Advertising comes in a variety of forms and the banner is an effective way to effectively communicate a short message. Whether you are promoting a sale or event or even want to simply share information within a local area, displaying a banner gets the job done. The question is how to create a highly visible one. What needs to be considered?
Fonts or Typeface Matters
Using more than two different types of fonts can make your banner look busy and disorganised which can be a huge turn-off for readers. In addition, you need to consider the distance from which the banner will be read. Do you want people driving slowly by to be able to read it or will it be in an enclosed area with a close audience?
For the main message, sans serif fonts are often considered ideal, particularly for long distance viewing. Secondary messages on the banner can be effectively seen using regular serif fonts. Fussy fonts such as Old English or Script are not very appropriate for banners unless it fits the overall theme of what is being advertised and the viewer has plenty of time to read it, such as if the banner were displayed indoors for a captive audience. Finally, try to avoid creating a banner with all-caps letters. The readers’ eyes take longer to process all-caps typeface versus a mixture of lower and uppercase letters.
Graphics and Colour Combinations
Any type of artwork, graphics or logos can enhance the look of a banner. However, too much of a good thing can overpower the large sign and diminish the overall message. Take note of other banners you have seen in the past and try to remember what garnered your attention in the first place. Likely, it was a simple, eye-catching graphic which drew your attention to the rest of the banner’s message.
Colour combinations can also make or break the effectiveness of a banner. If you are trying to attract quick attention with a simple message, consider a colour such as fluorescent yellow or orange with a simple font colour such as black or red. A high contrast of colour combinations between the font and background make for easier viewing, particularly from large distances.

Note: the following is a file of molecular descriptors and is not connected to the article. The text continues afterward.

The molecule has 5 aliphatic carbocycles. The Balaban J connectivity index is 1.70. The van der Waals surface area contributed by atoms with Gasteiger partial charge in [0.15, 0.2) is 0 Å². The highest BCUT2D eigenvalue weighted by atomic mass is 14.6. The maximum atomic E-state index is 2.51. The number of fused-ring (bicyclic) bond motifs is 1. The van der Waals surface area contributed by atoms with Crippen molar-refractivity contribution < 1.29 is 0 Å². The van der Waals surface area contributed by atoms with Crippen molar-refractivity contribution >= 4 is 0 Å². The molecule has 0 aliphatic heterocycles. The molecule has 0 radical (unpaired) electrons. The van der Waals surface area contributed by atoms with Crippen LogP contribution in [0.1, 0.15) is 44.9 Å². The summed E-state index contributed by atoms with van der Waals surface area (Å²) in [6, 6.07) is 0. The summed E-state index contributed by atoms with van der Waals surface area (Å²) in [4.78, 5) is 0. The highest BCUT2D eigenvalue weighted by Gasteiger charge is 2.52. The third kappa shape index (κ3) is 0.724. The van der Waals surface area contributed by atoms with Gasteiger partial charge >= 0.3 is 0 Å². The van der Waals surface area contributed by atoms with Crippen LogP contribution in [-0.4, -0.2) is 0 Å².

Consider White Space and Banner Margins
While you may want to stretch your graphics and letters across the entire banner to maximise the space used, try to refrain from doing so. In addition, avoid small text and graphics which would provide an abundance of blank margin space. The standard practice has been to make allowances for the top and bottom margins of a banner to be about 10% of the total height while the left and right margins allow at least the same amount of space that one or two font characters would take up.
The final step in creating an eye-catching banner is to consider how long the viewer has to see the banner as well as the distance over which it will be seen. Banners viewed by drivers likely will need to be bigger than those seen by pedestrian traffic. Use your best judgment with all of these variables to ensure your banner will be effective for your advertising needs.
Chris Jenkinson recommends Sherwood Signs for all of your banner needs.